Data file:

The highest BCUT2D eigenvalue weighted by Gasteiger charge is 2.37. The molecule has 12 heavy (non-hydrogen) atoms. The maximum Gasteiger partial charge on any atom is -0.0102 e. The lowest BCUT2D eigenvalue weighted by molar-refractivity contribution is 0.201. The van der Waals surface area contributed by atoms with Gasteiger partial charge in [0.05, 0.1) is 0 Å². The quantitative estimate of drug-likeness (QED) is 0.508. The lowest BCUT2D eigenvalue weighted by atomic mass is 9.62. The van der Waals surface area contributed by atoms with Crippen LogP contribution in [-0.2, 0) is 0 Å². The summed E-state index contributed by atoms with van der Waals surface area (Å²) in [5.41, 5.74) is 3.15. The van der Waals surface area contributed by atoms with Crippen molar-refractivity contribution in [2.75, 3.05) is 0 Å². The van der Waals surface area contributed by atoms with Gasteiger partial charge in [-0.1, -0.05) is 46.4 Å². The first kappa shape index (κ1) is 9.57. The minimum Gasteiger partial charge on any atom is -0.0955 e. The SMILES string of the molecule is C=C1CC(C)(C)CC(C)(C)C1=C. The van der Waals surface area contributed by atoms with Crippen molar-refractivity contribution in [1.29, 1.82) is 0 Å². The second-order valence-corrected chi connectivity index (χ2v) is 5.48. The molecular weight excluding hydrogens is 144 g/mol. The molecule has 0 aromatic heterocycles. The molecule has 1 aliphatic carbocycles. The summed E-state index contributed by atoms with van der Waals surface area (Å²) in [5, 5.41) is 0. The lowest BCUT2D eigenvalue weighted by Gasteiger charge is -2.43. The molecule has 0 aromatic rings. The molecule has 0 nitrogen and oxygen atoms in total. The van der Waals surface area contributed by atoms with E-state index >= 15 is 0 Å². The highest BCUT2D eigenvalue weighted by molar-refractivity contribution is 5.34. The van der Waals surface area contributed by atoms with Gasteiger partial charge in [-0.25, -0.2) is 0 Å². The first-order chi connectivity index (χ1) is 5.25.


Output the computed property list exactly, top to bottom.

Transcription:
The highest BCUT2D eigenvalue weighted by Gasteiger charge is 2.37. The molecule has 12 heavy (non-hydrogen) atoms. The maximum Gasteiger partial charge on any atom is -0.0102 e. The lowest BCUT2D eigenvalue weighted by molar-refractivity contribution is 0.201. The van der Waals surface area contributed by atoms with Gasteiger partial charge in [0.05, 0.1) is 0 Å². The quantitative estimate of drug-likeness (QED) is 0.508. The lowest BCUT2D eigenvalue weighted by atomic mass is 9.62. The van der Waals surface area contributed by atoms with Crippen LogP contribution in [-0.2, 0) is 0 Å². The summed E-state index contributed by atoms with van der Waals surface area (Å²) in [5.41, 5.74) is 3.15. The van der Waals surface area contributed by atoms with Crippen molar-refractivity contribution in [2.75, 3.05) is 0 Å². The van der Waals surface area contributed by atoms with Gasteiger partial charge in [-0.1, -0.05) is 46.4 Å². The first kappa shape index (κ1) is 9.57. The minimum Gasteiger partial charge on any atom is -0.0955 e. The SMILES string of the molecule is C=C1CC(C)(C)CC(C)(C)C1=C. The van der Waals surface area contributed by atoms with Crippen molar-refractivity contribution in [1.29, 1.82) is 0 Å². The second-order valence-corrected chi connectivity index (χ2v) is 5.48. The molecular weight excluding hydrogens is 144 g/mol. The molecule has 0 aromatic heterocycles. The molecule has 1 aliphatic carbocycles. The summed E-state index contributed by atoms with van der Waals surface area (Å²) in [5, 5.41) is 0. The lowest BCUT2D eigenvalue weighted by Gasteiger charge is -2.43. The molecule has 0 aromatic rings. The molecule has 0 nitrogen and oxygen atoms in total. The van der Waals surface area contributed by atoms with E-state index >= 15 is 0 Å². The highest BCUT2D eigenvalue weighted by molar-refractivity contribution is 5.34. The van der Waals surface area contributed by atoms with Gasteiger partial charge in [-0.25, -0.2) is 0 Å². The first-order chi connectivity index (χ1) is 5.25.